1. Sell off all federal lands outside of Washington, DC. With title to 760 million acres, the US Government is the fifth largest landowner in the world. Besides being a lot of lawns to mow, it’s tough pretending to be a sovereign state when the federal government owns 85% of you (i.e., Nevada). Even a promiscuous reading of Article I, Section 8 of the Constitution would deny the federal government the right to play landlord for parks, cattle grazing, oil leases and the like.
  2. Bring our troops home, all of them. We have 53,000 active military personnel in Germany, 11,000 in Italy, and over 60,000 Afghanistan. In fact, we have uniformed Americans stationed in 150 countries. You know that bit in the Constitution about us being the world’s policeman? Oh, right, it doesn’t exist. Plus it’s plenty expensive with scant benefit. Playing al-Qaida whack-a-mole has cost us $1.3 trillion since 2001, and no matter how many we kill, the rest still hate us. Go figure.
  3. Close every single federal department that is not authorized by Article 1, Section 8 of the Constitution: Agriculture, Labor, Health and Human Services, Housing and Urban Development, Transportation, Energy, Education and Homeland Security. I know, I know, that would make slime-ball lobbyists work harder because they’d have to travel to 50 state capitals to plunder your tax dollars rather than just one, but who said life was fair?
  4. End Social Security. Before you scream that I’m heartlessly pushing granny off the (fiscal) cliff, let me note that we would be morally obligated to keep funding Social Security for those now or almost receiving it, while we push retirement schemes to the States or the people, where they belong.

As the sporting type, I’m willing to wager that suggestions 1 through 4 above will not be considered by this Congress, regardless of which party’s sticky fingers hold the gavel. And about that cliff? Better buckle up.


Crossposted at

JFK 50

Those who don’t run marathons think those who do are crazy. In similar fashion I regarded ultramarathoners as mentally unsound. Why run 50 when 26.2 works well enough to serve that addictive brew of exhaustion, pain and endorphin rush? And how does one run a step past 26.2 miles, a distance that the ancient Greeks observed to be fatally unkind to war messengers?

On Saturday I found out. I did it. I ran 50 miles in eight hours, 18 minutes and 48 seconds at the nation’s oldest ultramarathon, the JFK 50.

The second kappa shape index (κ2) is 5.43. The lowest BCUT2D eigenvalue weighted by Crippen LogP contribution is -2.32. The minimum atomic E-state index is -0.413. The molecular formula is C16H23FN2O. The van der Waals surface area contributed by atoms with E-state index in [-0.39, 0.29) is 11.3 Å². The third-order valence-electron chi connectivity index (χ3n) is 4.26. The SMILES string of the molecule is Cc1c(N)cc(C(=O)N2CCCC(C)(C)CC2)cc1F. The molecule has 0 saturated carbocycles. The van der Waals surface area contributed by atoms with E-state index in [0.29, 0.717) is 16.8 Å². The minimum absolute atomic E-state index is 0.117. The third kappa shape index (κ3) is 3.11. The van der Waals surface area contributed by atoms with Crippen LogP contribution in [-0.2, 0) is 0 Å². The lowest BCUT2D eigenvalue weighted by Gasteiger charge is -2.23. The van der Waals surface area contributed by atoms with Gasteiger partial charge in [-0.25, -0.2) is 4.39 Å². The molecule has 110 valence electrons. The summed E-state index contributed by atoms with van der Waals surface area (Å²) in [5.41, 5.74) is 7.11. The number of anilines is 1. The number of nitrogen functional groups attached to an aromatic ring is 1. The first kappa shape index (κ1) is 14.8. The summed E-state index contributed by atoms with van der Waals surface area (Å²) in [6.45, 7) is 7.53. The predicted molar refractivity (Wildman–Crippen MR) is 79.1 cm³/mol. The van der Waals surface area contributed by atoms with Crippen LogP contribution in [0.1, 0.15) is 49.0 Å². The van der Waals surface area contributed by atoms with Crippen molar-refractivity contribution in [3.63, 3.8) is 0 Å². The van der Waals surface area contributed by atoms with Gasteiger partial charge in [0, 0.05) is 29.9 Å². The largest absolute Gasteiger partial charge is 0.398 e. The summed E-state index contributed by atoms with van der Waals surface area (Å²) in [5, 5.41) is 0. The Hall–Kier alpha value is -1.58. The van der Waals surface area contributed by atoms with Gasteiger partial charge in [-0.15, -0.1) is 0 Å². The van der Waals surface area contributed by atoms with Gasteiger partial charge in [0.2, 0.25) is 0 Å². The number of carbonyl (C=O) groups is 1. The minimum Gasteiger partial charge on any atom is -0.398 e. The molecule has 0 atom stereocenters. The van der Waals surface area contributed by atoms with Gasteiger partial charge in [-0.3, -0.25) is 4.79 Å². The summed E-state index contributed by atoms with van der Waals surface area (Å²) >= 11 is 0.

It would be true – and expected – to tell you that running 50 miles was an exhilarating, emotional and exhausting ordeal, but this falls way short of explaining what a freakish out-of-body experience ultramarathoning is. To keep running, one must force the mind to mislead your legs. Never do you let them in on the secret they have 28 miles to go. Nope. My two legs never ran a yard beyond a marathon finish line. Not on a training run, never. So to compensate, my brain had to play Jedi Knight to my stormtrooper legs.

Brain: “Just five more miles until you see Dad with new sneaks after the Weverton cliffs. Nice progress!”

Legs: “Doesn’t the Garmin say 40 miles left?”

Brain: “A change of shoes will feel good, won’t they legs?”

Legs: “New shoes, good. Will keep running.”

And so forth. Legs, I learned, have no natural inclination to keep running indefinitely. So for eight hours my brain had to concoct various distractions to keep my legs from being present in their reality. Hence my conclusion that ultramarathoning is a sport best left to Jedi Knights or, as previously guessed, the mentally unsound.

The course itself was beautiful. The race began with a 2.6 mile climb from downtown Boonsboro, Maryland, to the Appalachian Trail, followed by another 2.5 mile ascent to the trail’s peak. For most of the running public, that alone would earn a big bacon breakfast at your favorite diner. The next 10 miles were on single track and often rocky trails through deep woods. Nature added to the challenge by spreading a carpet of leaves all about, sending many runners, this writer included, into noisy and embarrassing dust-ups with the hard ground below. This was the slowest bit of the day, taking me 2 hours and 42 minutes to run 15 miles.

The next 26 miles were routed along the C&O Canal Towpath under a picturesque tree canopy, which natural beauty helped distract from the slight uphill grade for that entire 26 miles. Here I settled in at a pace in the low 9s, interrupted by a minute or two of walk-and-eats after every aid station, which appeared irregularly at two to four mile intervals. My Garmin 405 quit dead at 36 miles, leaving me with my back-up watch to gauge time. It is the Towpath where the brain-versus-legs battle wages fiercest. My legs, accustomed to propping up at a bar stool after marathon distance, were not pleased by the demand to keep on running. The old grey matter, singularly focused on keeping momentum forward, found successful recourse in the run-and-chat strategy. In the same way that long runs are made more pleasant and companionable in groups, I glommed on to anyone I could talk to. A neuroscientist from Cincinatti. Rick Meyers, the owner of The Runner’s Sole in Chambersburg (whose 24 hour record is 119 miles). A young lady from upstate New York whose husband, identifiable by his Mohawk Hudson River Marathon shirt, gave me my 5K-left instruction to finish strong. I even met a dude from Kensington, Maryland, who sets up the notorious Obamacare exchanges for our formerly sovereign states and managed to resist mentioning that I was an Tenther libertarian. My mental battle would not have been won without all of their help.

The Towpath empties onto a steep hill starting the 8-point-something miles to the finish line. I walked part way up the hill, then said, “F#$% this, I’m outta here,” and ran strong (albeit at an upper 8s pace) all the way to the finish, passing a dozen people on the way.

Time now to mention my favorite part of the race: my Dad. My 74-year-old father, a former college cross country runner, high school cross country coach, marathoner (30-some to his credit) and ultramarathoner (7:17 PR), was my race support team. Dad was everywhere on the course, offering Gatorade, spare clothes and encouragement. My only complaint was he parked a half mile from the finish line (I just ran 50 miles, man), which I forgot immediately after we sidled up to a bar for a few beers after the race.